Technology has formed the current business landscape. It’s an irrefutable point.
Everywhere you look, technology has had a hand in shaping how we do things. From automated supply chain activity to personalizing marketing to streamlining customer care, technology is revolutionizing how professionals, businesses, and the economy as a whole operate.
And yet, technology is not a god. It isn’t perfect. Nor is it almighty. The last few weeks have gone a long way in unveiling this surprisingly prevalent fallacy as one tech giant after another has come crashing back down to earth.
Let’s take a quick stroll through the latest unsettling news in tech and consider what lessons we can glean as we move forward.
Tech Comes Crashing Back Down to Earth
The last couple of years have been particularly euphoric for the tech industry. The entire sector benefited from an unprecedented amount of attention (and accompanying revenue) driven by a cash-happy pandemic-driven online economy.
This led to many companies growing very quickly. It also spurred tech leaders to shoot for the stars, initiating projects that normally never would have gotten off the ground.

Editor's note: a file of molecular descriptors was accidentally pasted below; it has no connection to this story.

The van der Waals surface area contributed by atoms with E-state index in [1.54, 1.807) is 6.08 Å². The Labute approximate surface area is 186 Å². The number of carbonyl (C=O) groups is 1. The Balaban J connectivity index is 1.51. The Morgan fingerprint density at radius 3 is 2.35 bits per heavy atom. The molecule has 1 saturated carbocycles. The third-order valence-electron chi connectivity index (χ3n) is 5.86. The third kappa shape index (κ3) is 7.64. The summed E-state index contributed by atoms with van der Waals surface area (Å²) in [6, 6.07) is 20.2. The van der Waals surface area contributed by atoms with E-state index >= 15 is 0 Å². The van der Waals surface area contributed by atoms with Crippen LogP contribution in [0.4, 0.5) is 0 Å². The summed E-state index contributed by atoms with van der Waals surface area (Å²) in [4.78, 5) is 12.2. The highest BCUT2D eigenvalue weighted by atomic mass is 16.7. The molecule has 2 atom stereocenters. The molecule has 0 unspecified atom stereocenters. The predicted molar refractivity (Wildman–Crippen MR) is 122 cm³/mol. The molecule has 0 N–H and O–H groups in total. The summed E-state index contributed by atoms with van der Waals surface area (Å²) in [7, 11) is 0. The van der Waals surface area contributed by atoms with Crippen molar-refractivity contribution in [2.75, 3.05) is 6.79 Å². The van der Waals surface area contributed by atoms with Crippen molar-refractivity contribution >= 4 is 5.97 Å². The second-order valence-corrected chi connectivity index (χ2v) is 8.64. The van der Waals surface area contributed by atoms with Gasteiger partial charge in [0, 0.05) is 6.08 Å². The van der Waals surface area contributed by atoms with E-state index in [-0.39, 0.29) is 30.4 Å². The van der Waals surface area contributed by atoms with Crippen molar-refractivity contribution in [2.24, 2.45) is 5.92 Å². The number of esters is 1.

These are “moonshot” projects. IT CEO and Forbes Technology Council member Carl Rodriguez defines a moonshot as “an ambitious, exploratory and ground-breaking project undertaken without any expectation of near-term profitability or benefit and also, perhaps, without a full investigation of potential risks and benefits.”
IT CEO and Forbes Technology Council member Carl Rodriguez defines a moonshot as “an ambitious, exploratory and ground-breaking project undertaken without any expectation of near-term profitability or benefit and also, perhaps, without a full investigation of potential risks and benefits.”
Axios managing editor Scott Rosenberg adds that these big, long-term bets come with “inspiringly audacious goals” cloaked in aggrandizing rhetoric. He adds that tech leaders “use them to capture the public imagination while inspiring employees’ effort and creativity.” Moonshot projects are also most at risk during economic pullbacks …like the present.
This has led to a sloppy, harmful, and at times downright disastrous reaction for many tech companies that were caught flat-footed when their moonshot projects came crashing back down to earth. Here are just a few examples of this taking place in recent weeks:
- Mark Zuckerberg announced layoffs for 13% of Meta/Facebook’s workforce (11,000 employees).
- Crypto exchange FTX completely collapsed for still undefined reasons, exposing its founder, Sam Bankman-Fried, and casting a pall on the already struggling crypto sector.
- Elon Musk purchased Twitter before immediately laying off 50% of the staff and beginning to raise the alarm about a possible bankruptcy filing.
- After years of continual growth, Amazon announced 10,000 layoffs from its corporate workforce — approximately 3% of the group.